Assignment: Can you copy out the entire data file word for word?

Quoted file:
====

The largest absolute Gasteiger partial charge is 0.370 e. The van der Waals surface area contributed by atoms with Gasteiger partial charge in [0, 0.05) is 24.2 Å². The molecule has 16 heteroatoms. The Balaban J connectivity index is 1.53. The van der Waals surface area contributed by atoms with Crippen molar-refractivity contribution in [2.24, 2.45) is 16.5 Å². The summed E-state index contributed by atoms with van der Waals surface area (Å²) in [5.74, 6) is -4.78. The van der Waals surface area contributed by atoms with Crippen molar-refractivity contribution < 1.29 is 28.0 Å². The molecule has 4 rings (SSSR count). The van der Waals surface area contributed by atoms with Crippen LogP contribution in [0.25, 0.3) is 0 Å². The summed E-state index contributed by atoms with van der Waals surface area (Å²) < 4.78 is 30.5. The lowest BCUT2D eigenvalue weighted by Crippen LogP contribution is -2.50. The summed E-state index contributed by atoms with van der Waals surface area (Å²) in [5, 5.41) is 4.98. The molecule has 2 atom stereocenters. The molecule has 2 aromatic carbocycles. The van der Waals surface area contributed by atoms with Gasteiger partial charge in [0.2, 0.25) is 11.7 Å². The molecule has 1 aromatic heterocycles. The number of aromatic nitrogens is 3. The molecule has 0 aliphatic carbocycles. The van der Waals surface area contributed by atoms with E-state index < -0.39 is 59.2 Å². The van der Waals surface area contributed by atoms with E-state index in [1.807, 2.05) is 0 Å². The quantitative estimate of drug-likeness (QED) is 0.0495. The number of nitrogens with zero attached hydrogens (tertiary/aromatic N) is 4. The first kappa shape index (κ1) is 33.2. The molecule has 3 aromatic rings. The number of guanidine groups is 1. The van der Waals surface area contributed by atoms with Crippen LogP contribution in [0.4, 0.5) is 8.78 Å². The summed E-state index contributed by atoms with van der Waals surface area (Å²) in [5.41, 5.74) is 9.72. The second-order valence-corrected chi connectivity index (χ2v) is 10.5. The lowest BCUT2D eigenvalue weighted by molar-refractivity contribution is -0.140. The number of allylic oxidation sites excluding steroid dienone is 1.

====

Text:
The largest absolute Gasteiger partial charge is 0.370 e. The van der Waals surface area contributed by atoms with Gasteiger partial charge in [0, 0.05) is 24.2 Å². The molecule has 16 heteroatoms. The Balaban J connectivity index is 1.53. The van der Waals surface area contributed by atoms with Crippen molar-refractivity contribution in [2.24, 2.45) is 16.5 Å². The summed E-state index contributed by atoms with van der Waals surface area (Å²) in [5.74, 6) is -4.78. The van der Waals surface area contributed by atoms with Crippen molar-refractivity contribution < 1.29 is 28.0 Å². The molecule has 4 rings (SSSR count). The van der Waals surface area contributed by atoms with Crippen LogP contribution in [0.25, 0.3) is 0 Å². The summed E-state index contributed by atoms with van der Waals surface area (Å²) < 4.78 is 30.5. The lowest BCUT2D eigenvalue weighted by Crippen LogP contribution is -2.50. The summed E-state index contributed by atoms with van der Waals surface area (Å²) in [5, 5.41) is 4.98. The molecule has 2 atom stereocenters. The molecule has 2 aromatic carbocycles. The van der Waals surface area contributed by atoms with Gasteiger partial charge in [0.2, 0.25) is 11.7 Å². The molecule has 1 aromatic heterocycles. The number of aromatic nitrogens is 3. The molecule has 0 aliphatic carbocycles. The van der Waals surface area contributed by atoms with E-state index < -0.39 is 59.2 Å². The van der Waals surface area contributed by atoms with E-state index in [1.807, 2.05) is 0 Å². The quantitative estimate of drug-likeness (QED) is 0.0495. The number of nitrogens with zero attached hydrogens (tertiary/aromatic N) is 4. The first kappa shape index (κ1) is 33.2. The molecule has 3 aromatic rings. The number of guanidine groups is 1. The van der Waals surface area contributed by atoms with Crippen LogP contribution in [0.4, 0.5) is 8.78 Å². The summed E-state index contributed by atoms with van der Waals surface area (Å²) in [5.41, 5.74) is 9.72. The second-order valence-corrected chi connectivity index (χ2v) is 10.5. The lowest BCUT2D eigenvalue weighted by molar-refractivity contribution is -0.140. The number of allylic oxidation sites excluding steroid dienone is 1.